The whole and their parts
Why write about my trauma? Because with privilege comes responsibility. I am responsible for telling my truth. I cannot hide behind my accomplishments, and still future fails and achievements to come. I have to tell my whole truth. I do not want to tell an incomplete story. This is not brave or fair to others who have survived similar struggles and see me thriving. I am scared, but I want to be brave. I will never be a coward. In this book, I include personal photographs and some of my artwork to aid me in telling my whole truth. I want to be free, I want to be honest.
The past summer of 2019, I spend in recovery. Trying my best to heal yet again. Healing is a lifelong process and I am no exception to this. Sometimes, I’m thriving while other times I fall just like any other. No one is above their flawed humanity. Yet, I can never be completely healed. This is my truth. The trauma I endured is not easily mended. However, it gets better. I want to share the pieces of me that I fear most. The naked truth of the trauma that haunts me. Here is a quick glance at what got me here.
At the age of 12, I started writing poetry as a coping mechanism to deal with my life challenges. I grew up in a family where my mother was often cold and distant. She was more of a guardian than an actual parent to me. I also had a stepfather and was the eldest of four siblings, me being the only stepchild to my stepfather. Needless to say, I was the black sheep of the family.
Growing up, I had endured many trials and tribulations. I suffered from mental, physical and sexual abuse from those who were supposed to love and protect me the most. I found myself self-medicating with drugs and alcohol. By the age of 15, I was a drug addict. It was at 16 when I told my mother I was gay. Instead of the warm and accepting embrace I was hoping for, my mother asked me to leave her home. I was left heartbroken and afraid. I had to figure out how I was going to survive on my own because I didn’t have the help of my family. I was afraid to seek help from agencies and outsiders. I did not want to be put into the foster care system or even worse, for them to find out I was undocumented.
I immigrated to this country at the age of 4 in 1989, and did not become a legal resident until 2015. I had to quickly come to terms with my limitations. I was underage, gay, undocumented, homeless and a drug addict. Life was anything but easy for me. I battled with depression for most of my life and had attempted suicide 3 times by the age of 18. I came very close to succeeding one of those times. Still, I somehow found strength and motivation even in the midst of my despair. Writing was the light at the end of the tunnel for me, my only means of survival at the time. I have been diagnosed, misdiagnosed, and tried a variety of different forms of treatment. Unfortunately, none of these methods could “cure” me of “my condition.” I have greatly healed and coped with my demons through the use of writing, therapy, and painting. It is in my poetry that I have been able to record my story. It has been one of tragedy, endurance, and harsh realities.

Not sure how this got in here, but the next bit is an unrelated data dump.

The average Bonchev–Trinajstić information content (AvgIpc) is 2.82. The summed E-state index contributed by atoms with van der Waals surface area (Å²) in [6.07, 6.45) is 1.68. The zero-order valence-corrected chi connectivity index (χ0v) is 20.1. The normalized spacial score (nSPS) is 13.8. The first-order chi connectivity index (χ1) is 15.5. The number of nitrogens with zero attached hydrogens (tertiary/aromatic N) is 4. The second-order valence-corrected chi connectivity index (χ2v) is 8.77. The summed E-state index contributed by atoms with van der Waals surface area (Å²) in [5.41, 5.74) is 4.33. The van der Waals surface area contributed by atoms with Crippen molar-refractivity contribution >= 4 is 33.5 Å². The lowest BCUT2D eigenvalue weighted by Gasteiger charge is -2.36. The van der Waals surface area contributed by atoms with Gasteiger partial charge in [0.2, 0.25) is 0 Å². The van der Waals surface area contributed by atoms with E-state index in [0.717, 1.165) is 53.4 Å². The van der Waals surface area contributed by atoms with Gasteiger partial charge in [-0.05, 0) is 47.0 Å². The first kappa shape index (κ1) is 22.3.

Through all odds, I call myself today a survivor. I have succeeded! I stopped doing drugs at the age of 19 and made the decision that my past circumstances would not dictate my future. I worked hard to save money for my education and I am now completing my third year of graduate school. I am completing my Master of Science degree in May, 2020. I am married to an amazing woman and we have a beautiful child together. They represent everything I have ever wanted in a family. When I look back at the girl I used to be, it is hard to believe we are the same person. I am not ashamed of my past, instead I celebrate my beginnings because they have made me who I am today.
My story is detailed in my poetry throughout my first book, Not a Fairytale. I opened up and shared my story with others because it is my hope that I can help anyone who is facing similar hardships. After I came out of the shadows and openly spoke of what I went through, as a human being, I found that there are so many people who have gone through similar obstacles. Hearing their stories of resilience moved me and inspired me. It reminded me that I am not alone. Like me there are many who have stories that need to be told. Power from visibility, our stories are valid, they need to be heard.
Finding myself among others like me gave me the strength to write my second book, Not a Writer, where I discussed my then reality. Since then, I have not only grown older, I have evolved. My evolution produced my third book, Hood Educated, where I discussed my many parts and the whole that is me. But healing is a lifelong process, a true privilege, my biggest privilege to date. A privilege that brought me to my fourth book, Trauma for Sale, where I share the rest of my story. Aiding me in sharing my whole truth are personal photographs and artwork I created. This is my most personal book to date.
I have learned so much and healed through therapy and writing. Yet, one thing remains the same, I continue to have hope. Hope that through telling my truth others will be reminded that they are not alone. You are not alone.
No matter what your beginnings are, they do not define you. You decide who and what you are. I am still scared about speaking out, about telling my truth, my story. However, if I want to help others I must be brave. Being brave does not mean I am not afraid, it means I am afraid and I do it anyway. I will continue to help others find their own strength so that they too may heal. To those struggling with your own obstacles, I would like to say to you: you will survive, you will succeed, you will be loved, and you are worth fighting for. I hope my story reaches those who need it, and to all others thank you for reading a part of my story.
Now, for the whole and their parts. Here is my Trauma for Sale.